M'M inn, of Kernan.
Sponsors— Emma Walker, Olive M 'M inn.
M'Cann— 4th May, 1935, Cyril, son of James and
Minnie M ‘Cann. of Edenderry.
Sponso rs— Rachel Jane Vennard, Minnie
Gilpin—May 6th, George Gilpin, of Belfast,
Hewitt— May 12th, Alice Hewitt, of Edenderry,
Black— May 15th, Samuel Black, of Knock,
Hill—May 24th, David Hill, of Edenderry.
^Reynolds— May 25th, Samuel M ‘Reynolds, of
Drumnagoon, aged 23.
Boyd— June 1st, Thomas James Boyd, of Eden
derry, aged 60. Interred at Drumcree.
We desire to express our deep sympathy with
Mr. George Black and his family, of Knock, in
their double bereavement. In last month’s issue
»e referred to the death of Mrs. Black, and this
month we have to record the death of her son,
Samuel Black, which took place after a brief
illness. The death of Mr. Hill, which we also
tecord this month, removes from our midst a
ïerv highly-respected employe of the G.N.R.
Mr. H ill had been in charge of the cabin at Sea-
l>oe Crossing for many years and was most dili
gent in the discharge of his duty. He had been
111 failing health for some time. Mr. George
Gilpin, who had for long resided in Belfast, has
jjso passed away. He was always very proud of
ls native Parish, and expressed a wish that his
%iains should be laid to rest in the old grave
yard. An old and much respected resident of
idenderry has also passed away in the person
of Mrs. Alice Hewitt. We also regret to record
the death of another resident in Edenderry well-
known to many among us— Thomas James Boyd,
of Foundry St., who had been in weak health for
some time. To all those in our midst who mourn
the loss of their dear ones we offer our sincere
sympathy. They will receive comfort in the
Saviour’s words, “ I am the Resurrection and
the Life. ”
Seagoe P. E. School.
The annual Examination in Religious Know
ledge of the pupils attending Seagoe Public Ele
mentary School will be held on Friday, June 7th,
by the Rev. J . Armstrong, Inspector under the
Board of Education. The parents of the children
are welcome to attend.
June 22nd, 1934.
This was the date of the Confirmation held in
the Parish Church by Bishop Grierson last year.
We would recall to the memory of those who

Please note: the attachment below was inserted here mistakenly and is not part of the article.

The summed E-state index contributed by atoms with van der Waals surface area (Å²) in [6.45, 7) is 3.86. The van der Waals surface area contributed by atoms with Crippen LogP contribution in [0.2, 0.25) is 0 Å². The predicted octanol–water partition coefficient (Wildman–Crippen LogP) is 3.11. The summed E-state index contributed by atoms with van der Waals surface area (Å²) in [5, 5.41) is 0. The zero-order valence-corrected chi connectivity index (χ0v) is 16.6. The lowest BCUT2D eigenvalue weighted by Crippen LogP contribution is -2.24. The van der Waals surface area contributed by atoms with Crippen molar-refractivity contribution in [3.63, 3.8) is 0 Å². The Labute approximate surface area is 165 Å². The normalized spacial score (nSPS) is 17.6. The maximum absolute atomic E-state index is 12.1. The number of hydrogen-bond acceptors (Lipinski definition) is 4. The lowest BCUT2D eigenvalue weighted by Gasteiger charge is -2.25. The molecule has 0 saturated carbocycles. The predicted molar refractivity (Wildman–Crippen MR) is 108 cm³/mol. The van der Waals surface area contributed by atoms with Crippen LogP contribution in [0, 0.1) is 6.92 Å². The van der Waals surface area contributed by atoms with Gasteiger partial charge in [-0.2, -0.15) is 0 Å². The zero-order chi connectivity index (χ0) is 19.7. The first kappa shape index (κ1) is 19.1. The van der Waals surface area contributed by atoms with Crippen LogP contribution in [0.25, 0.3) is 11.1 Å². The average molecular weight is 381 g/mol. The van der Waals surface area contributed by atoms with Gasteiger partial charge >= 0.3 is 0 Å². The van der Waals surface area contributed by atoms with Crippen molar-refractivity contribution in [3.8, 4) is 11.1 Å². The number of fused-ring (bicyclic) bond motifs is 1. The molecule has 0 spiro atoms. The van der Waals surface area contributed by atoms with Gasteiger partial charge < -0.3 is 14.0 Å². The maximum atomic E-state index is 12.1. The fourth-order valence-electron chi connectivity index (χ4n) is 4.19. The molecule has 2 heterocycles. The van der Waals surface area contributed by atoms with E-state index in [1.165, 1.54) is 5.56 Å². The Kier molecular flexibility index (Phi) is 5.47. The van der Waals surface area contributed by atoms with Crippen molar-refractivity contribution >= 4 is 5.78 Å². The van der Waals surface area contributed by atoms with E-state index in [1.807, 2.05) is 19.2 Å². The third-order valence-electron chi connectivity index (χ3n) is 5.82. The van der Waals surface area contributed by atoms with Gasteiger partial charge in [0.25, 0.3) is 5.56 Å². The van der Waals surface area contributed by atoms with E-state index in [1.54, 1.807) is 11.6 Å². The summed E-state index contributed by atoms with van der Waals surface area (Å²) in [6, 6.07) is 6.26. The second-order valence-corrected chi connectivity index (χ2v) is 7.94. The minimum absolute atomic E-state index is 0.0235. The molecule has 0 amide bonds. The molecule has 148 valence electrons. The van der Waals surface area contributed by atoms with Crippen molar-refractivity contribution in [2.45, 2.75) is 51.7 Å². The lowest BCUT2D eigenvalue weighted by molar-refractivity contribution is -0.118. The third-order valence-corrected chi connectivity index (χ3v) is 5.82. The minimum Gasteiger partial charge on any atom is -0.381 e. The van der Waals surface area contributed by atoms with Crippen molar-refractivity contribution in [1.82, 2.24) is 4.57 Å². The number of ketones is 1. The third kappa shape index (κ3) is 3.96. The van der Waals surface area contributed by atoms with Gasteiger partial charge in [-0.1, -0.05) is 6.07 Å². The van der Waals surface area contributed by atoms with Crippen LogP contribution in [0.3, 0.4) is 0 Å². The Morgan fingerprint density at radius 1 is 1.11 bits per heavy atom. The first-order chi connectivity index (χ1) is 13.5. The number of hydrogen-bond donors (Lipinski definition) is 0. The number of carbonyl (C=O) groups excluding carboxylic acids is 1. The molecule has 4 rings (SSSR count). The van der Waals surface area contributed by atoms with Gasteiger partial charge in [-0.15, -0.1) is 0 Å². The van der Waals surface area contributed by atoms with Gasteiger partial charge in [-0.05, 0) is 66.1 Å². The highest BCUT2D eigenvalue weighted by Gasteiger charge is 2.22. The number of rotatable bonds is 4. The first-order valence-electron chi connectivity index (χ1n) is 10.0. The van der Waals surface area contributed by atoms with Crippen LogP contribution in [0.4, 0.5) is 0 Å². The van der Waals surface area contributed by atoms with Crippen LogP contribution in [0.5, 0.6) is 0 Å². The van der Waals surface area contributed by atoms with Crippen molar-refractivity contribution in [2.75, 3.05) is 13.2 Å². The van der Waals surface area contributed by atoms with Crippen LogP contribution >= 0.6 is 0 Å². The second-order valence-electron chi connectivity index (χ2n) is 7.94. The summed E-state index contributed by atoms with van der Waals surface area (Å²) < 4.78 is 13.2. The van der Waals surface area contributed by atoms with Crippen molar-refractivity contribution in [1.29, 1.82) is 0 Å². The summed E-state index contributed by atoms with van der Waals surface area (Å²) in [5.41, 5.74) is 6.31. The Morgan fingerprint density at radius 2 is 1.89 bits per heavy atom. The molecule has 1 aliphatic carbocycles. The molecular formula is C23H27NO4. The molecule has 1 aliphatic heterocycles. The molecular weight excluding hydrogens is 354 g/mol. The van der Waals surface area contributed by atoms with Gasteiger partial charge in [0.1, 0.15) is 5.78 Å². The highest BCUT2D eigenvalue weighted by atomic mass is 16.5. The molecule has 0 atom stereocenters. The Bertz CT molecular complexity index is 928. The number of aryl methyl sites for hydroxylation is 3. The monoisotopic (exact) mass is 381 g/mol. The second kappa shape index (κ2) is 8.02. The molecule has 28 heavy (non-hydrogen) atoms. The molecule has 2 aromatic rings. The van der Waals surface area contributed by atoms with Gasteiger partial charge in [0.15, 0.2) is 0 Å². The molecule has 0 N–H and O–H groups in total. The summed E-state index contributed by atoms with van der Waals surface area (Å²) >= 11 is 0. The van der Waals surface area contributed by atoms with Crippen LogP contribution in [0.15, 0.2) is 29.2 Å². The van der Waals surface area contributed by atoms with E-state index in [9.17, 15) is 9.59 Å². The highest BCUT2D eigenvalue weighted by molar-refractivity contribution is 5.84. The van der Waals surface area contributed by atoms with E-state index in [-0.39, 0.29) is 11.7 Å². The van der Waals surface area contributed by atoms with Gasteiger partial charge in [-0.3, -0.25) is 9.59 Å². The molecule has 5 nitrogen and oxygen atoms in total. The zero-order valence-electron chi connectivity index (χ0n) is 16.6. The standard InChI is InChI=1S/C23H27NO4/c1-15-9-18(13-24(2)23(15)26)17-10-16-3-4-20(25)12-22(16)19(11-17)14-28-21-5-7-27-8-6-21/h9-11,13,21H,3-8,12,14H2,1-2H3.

were then solemnly set apart by the Laying-on-
of-Hands of the Promises then made and of the
spritual privileges then conferred on them. They
will remember the Bishop’s words exhorting
them to Private Prayer, study of the Bible, and
Regular Attendance at Public Prayer and Holy
Communion. A year has passed and those who
were then Confirmed will look into their own
heart and life and see how they have fulfilled the
promises then made. I f they have failed, by
God’s Grace they will try once again and tread
the narrow path.
The Archdeacon of M adras.
The Ven. W . R. Crichton writes an nteresting
letter. He is busy arranging for the Centenary
of the Diocese of Madras, which was founded in
1835. St. Mary Church in Fort St. George, Mad
ras, was dedicated 255 years ago and is the oldest
British building in India. The Diocesan Cen
tenary celebrations will take place on the 26th.
27th and 28th October. Archdeacon Crichton had
heard with deep regret of the death of Miss
Emma Walker, for whom he had a great regard
when he lodged at Seagoe Villa.
C.L.B. Sports Rally.
On Friday, July 5th, a C .L .B . Sports Rally
will be held in Mrs. Best’s field in Church Lane
(kindly lent for the occasion). The Rally will
begin at 5 p.m. Admission Sixpence.
25 Years Ago.
This former number of the Magazine is chiefly
filled with references to the death of King
Edward, which took place on May 6th, 1910. The
King had only returned from a holiday in
Biarritz two days before. A Confirmation is an
nounced to be held on June 26th. Seven Bap
tisms are recorded, also 3 Marriages and 2
SEAGOE PARIBH MAGAZINE
Burials. Nature Notes are inserted, attention
being drawn to the Stitcliwort, Germander
Speedwell and the pink Cranesbill. Hailey's
Comet is expected but had not been seen. The
Misses Dawson are about to leave for South Am
erica. Jones’s Field, at Warrenpoint. has been
taken for the excursion. The Choir Festival had
been held at Banbridge on May 14th.
Old Seagoe Notes.
Forty Years Ago in Seagoe.— The foundation-
stone of the chancel of Seagoe Church is to be
laid on Friday, 11th April, 1890, by the Baroness
Von Stieglitz, of Carrick-Blacker. This is an im
portant portion of the extensive and elaborate
improvements designed by Mr. Thomas Drew,
Ü .H .A ., and which are now being carried out
under Ids direction by the Messrs. Collen Bro
thers, of Portadown. The following architectural
notes supply a graphic sketch of those interest